These days, “half a loaf is better than none” seems to be the rule for major international agreements.
The old English proverb is very much alive. Just look at three current negotiations.
One is on track to a conclusion. Congress gave the president the authority to enter into trade agreements subject only to its “fast track” approval – a simple yes or no vote. The majority Republicans and a few Democrats were willing to give the president, this one and the next, what amounts to a blank check.
Why? The new law permits President Obama to conclude the negotiations on the Trans-Pacific Partnership, a deal involving countries all around the rim of the Pacific Ocean. But not China.
The idea is to allow the U.S. to continue to play a dominant role in the Pacific area and not allow China, which has obvious expansion goals, to assert its leadership. The other TPP participants are clearly worried about Chinese intentions, designed to displace the U.S., so they want the TPP.
But the TPP has some serious defects, including one by which panels of lawyers will have the power to make decisions about American trade actions instead of leaving disputes to the courts. This approach was invented because the court systems in some countries were not reliable. But some argue it encroaches on U.S. sovereignty.
Is it worth taking that risk in order to block China’s ambitions to dominate the Pacific region? That was the real choice that had to be made with the result being a potentially significant sacrifice to achieve a strategic gain.
Then, there are the negotiations with Iran. Without necessarily agreeing with Israeli Prime Minister Benjamin Netanyahu about the degree of the Iranian threat, it seems clear that Iran wants a nuclear deal, not because of a desire for Middle East peace, but to get relief from sanctions imposed on it by other countries.
A deal with Iran should produce tighter controls on its ability to develop nuclear weapons, at least for a number of years. But its attitude during negotiations has made it obvious that it is likely to try to undercut the effects of an agreement by hidden nuclear development.
If Iran wanted nuclear capability simply to produce electricity and not bombs, it would hardly have made the negotiations so difficult.
But a deal would make it much tougher for Iran to do what it wants, though not impossible. The agreement would not change Iranian intentions. It could build other threatening weapons.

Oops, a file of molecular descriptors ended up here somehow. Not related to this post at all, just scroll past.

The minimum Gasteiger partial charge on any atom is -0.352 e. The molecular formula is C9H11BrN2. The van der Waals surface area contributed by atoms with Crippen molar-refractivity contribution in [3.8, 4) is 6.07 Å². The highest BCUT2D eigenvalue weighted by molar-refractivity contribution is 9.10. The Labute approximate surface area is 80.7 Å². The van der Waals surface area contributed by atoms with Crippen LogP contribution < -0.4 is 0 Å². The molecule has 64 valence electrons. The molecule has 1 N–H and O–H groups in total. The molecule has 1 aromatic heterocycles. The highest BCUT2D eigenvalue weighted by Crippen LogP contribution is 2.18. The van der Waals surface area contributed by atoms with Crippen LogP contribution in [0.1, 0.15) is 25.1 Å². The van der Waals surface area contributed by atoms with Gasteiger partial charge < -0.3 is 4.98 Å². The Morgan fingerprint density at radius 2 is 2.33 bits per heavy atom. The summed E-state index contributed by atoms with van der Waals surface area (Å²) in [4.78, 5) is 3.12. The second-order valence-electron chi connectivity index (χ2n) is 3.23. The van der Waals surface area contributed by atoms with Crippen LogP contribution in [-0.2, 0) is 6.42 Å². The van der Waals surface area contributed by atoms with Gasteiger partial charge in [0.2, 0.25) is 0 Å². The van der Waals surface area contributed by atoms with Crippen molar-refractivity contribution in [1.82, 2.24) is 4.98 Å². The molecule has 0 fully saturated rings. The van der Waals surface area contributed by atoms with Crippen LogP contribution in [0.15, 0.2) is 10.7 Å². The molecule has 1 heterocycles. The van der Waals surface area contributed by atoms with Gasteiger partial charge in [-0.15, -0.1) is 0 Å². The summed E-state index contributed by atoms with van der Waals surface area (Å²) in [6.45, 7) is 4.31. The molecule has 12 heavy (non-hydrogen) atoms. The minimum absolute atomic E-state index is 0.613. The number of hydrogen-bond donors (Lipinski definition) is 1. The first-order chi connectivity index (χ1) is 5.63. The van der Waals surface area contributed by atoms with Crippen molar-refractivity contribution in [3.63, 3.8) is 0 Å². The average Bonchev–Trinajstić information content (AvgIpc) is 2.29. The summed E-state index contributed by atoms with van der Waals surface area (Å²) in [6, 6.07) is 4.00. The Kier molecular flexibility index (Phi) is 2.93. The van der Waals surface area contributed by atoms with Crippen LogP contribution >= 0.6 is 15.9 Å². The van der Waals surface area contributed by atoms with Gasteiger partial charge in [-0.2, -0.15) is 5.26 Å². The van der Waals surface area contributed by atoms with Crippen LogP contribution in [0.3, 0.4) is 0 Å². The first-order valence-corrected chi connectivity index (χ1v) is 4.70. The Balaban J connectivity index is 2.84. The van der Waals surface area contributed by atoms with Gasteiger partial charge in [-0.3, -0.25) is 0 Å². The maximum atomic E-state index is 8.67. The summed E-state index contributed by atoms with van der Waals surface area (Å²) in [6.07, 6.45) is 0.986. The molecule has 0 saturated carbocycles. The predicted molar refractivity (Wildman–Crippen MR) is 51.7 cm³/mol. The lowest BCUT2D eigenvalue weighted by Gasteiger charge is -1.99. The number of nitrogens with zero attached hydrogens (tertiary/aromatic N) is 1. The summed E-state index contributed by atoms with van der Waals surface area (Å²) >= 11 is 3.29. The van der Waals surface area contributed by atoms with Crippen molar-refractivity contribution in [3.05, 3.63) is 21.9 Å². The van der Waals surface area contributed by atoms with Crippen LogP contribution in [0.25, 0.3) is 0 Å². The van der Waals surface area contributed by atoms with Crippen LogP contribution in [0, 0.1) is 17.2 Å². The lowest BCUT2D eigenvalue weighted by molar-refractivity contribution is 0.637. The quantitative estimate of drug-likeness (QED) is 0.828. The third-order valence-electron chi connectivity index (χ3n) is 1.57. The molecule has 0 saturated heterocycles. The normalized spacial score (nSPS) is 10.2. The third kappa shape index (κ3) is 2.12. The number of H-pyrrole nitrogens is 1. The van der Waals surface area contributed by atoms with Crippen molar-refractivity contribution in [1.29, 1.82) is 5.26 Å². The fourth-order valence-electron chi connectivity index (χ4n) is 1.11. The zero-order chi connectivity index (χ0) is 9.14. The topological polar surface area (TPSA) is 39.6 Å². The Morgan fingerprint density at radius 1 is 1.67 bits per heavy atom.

Is it worth gaining significant but not total control of nuclear development in Iran, a country seeking to dominate its region, in return for lifting the crippling sanctions? That’s the “half a loaf” trade-off.
A congressional review of the deal would almost certainly resolve itself into a debate if the risk were worth the gain. If other countries are willing to lift their sanctions, they might force the U.S. to take half a loaf.
Then, there’s the situation in Greece in which the U.S. is not a central player.
On one side is Greece, which lived beyond its means thanks to loans from its European neighbors, piled on more debt instead of cutting it, and then resisted Europe’s demands for budget cuts that would severely damage its economy as a condition for getting more bailout money.
On the other side are the other countries using the euro, the single currency of the eurozone, a group of most members of the European Union. They want to keep Greece in the eurozone, but they do not want to set a precedent of bailing out members in trouble, especially when a country has brought on its own problems.
Greece is gambling that the eurozone countries will settle for half a loaf. It would adopt some cutbacks demanded by its partners, but probably not enough to satisfy their toughest demands. The others would give in, the Greek government seems to believe, to preserve European unity even at the risk of more bailouts.
In each of these cases, the judgment about whether to take half a loaf is entirely up to the more powerful party to the deal. It must decide if the risk of insisting on its demands is likely to produce concessions by the other side. Or would its insistence blow a deal out of the water, resulting in unfavorable events taking place beyond its influence.
It is always easy for critics to insist on hanging tough. They seldom bear the responsibility if things go wrong. What’s really tough is making the “half a loaf” decision.